March 5 is Dasha’s birthday, so she and her friend next door decided to go shopping and buy something for the party.

“For me, birthday celebration has always been a special ritual when I gathered my kith and kin. I understood that could be my last birthday. I really wanted to see my family’s faces, hold hands. I wanted to remember every day and do something that could make me happy.”

A few days before, Dasha managed to withdraw 3,000 hryvnias in cash, and then ATMs stopped working.

“We saw windows and doors in all shops being broken and looting started. The military broke the windows before our eyes. They understood that the city was already besieged and there would be no help. And if they didn’t do that, people would loot uncontrollably. People took everything: washing machines, mobiles. Soldiers stopped those who took out alcohol and broke bottles. It was horrible, like a zombie apocalypse movie: empty-eyed people clambering over the counters and grabbing everything they saw. And we wanted to buy! We had money! But no one needed the money. It was very strange: you know you have money, but you can’t buy medicine, food, or cat food. Money depreciated and live exchange of goods began. Cigarettes became a currency.”

After that, active shelling began, planes flew somewhere far away, and houses began to burn.

“It’s very scary to walk through the city and see houses burning like candles because there was no water to put them out. I celebrated my 30th birthday in a basement under shelling. Mom had a bottle of wine, which cheered us up a bit.”


People were promised evacuation. They waited in the frost, but the russians never gave them corridors. Someone went at their own risk, many were shot on the way.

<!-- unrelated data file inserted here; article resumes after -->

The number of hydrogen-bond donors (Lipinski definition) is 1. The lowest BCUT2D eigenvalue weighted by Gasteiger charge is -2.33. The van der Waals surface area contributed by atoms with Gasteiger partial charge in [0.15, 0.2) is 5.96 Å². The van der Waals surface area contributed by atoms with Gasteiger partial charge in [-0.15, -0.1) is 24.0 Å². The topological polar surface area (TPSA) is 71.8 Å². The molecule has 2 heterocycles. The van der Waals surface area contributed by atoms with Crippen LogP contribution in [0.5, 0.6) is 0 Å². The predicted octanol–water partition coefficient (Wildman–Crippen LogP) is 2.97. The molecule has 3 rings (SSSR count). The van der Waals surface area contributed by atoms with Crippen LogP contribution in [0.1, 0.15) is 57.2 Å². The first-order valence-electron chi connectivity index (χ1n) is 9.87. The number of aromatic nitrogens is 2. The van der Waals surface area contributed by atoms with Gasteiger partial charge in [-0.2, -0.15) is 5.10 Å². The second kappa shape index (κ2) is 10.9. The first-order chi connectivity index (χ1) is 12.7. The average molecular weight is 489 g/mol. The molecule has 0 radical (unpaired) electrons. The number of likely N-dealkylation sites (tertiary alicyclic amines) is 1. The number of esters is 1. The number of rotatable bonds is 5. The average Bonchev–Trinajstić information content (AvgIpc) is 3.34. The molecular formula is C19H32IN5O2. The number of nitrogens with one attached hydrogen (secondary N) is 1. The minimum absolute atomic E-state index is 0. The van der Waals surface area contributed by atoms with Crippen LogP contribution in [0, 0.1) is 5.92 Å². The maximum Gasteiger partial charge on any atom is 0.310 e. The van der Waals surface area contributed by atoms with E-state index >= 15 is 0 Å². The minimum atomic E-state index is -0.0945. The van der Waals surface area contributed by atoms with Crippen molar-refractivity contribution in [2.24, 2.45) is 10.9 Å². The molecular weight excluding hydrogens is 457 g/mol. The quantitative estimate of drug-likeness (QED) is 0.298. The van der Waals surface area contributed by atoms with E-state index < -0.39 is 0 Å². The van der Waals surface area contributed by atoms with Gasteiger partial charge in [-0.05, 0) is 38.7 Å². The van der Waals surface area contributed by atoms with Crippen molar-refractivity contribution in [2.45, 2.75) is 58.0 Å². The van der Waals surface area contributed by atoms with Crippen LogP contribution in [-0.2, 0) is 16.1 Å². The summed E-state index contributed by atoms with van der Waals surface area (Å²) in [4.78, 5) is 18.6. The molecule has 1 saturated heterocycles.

“I was devastated, constantly crying, it was very scary. I tried not to cry in front of my mother. I went to my room and lost my temper in the evenings.”

One day, a familiar male voice called Daria. It was her ex-boyfriend. His family’s house in Skhidne had been hit twice, so they asked to stay with Dasha and her mother for a while.

“There were no airplanes at that time. We didn’t realize then that the scariest thing in life was airplanes.”

Dasha with her mother and cat, her friend and her ex with his family lived together sometimes in the apartment, sometimes in the basement. They learned the news through “word of mouth” – when someone heard or saw something, they reported, because there was no longer any communication. But there was faith that the city wouldn’t give up.

In Dasha’s neighborhood, street battles began, tanks drove by, people began to die: naturally – from cardiac arrest, strokes, lack of medicine, and unnaturally – from rocket debris, in fires, under the rubble of buildings, etc.

“A lot of people committed suicide – they simply went out the window. Even young people couldn’t stand it, to say nothing about lonely pensioners…”

It got suddenly cold. There was no more gas, and in order to survive, people began dismantling fences, burning books and furniture. Field kitchens were in every yard, and people took turns to keep the fire.

“Ours was a very friendly yard: we shared food – someone had defrosted meat or milk, someone managed to find something. We also shared alcohol from home supplies, because it was very scary and cold, it was impossible to fall asleep.”

They also had to get water. From March 6, Dasha, her friend and her ex-boyfriend started going to the stream to get some water. It was very dirty, but suitable for flushing the toilet. Later, they found a well. That water could be drunk after boiling.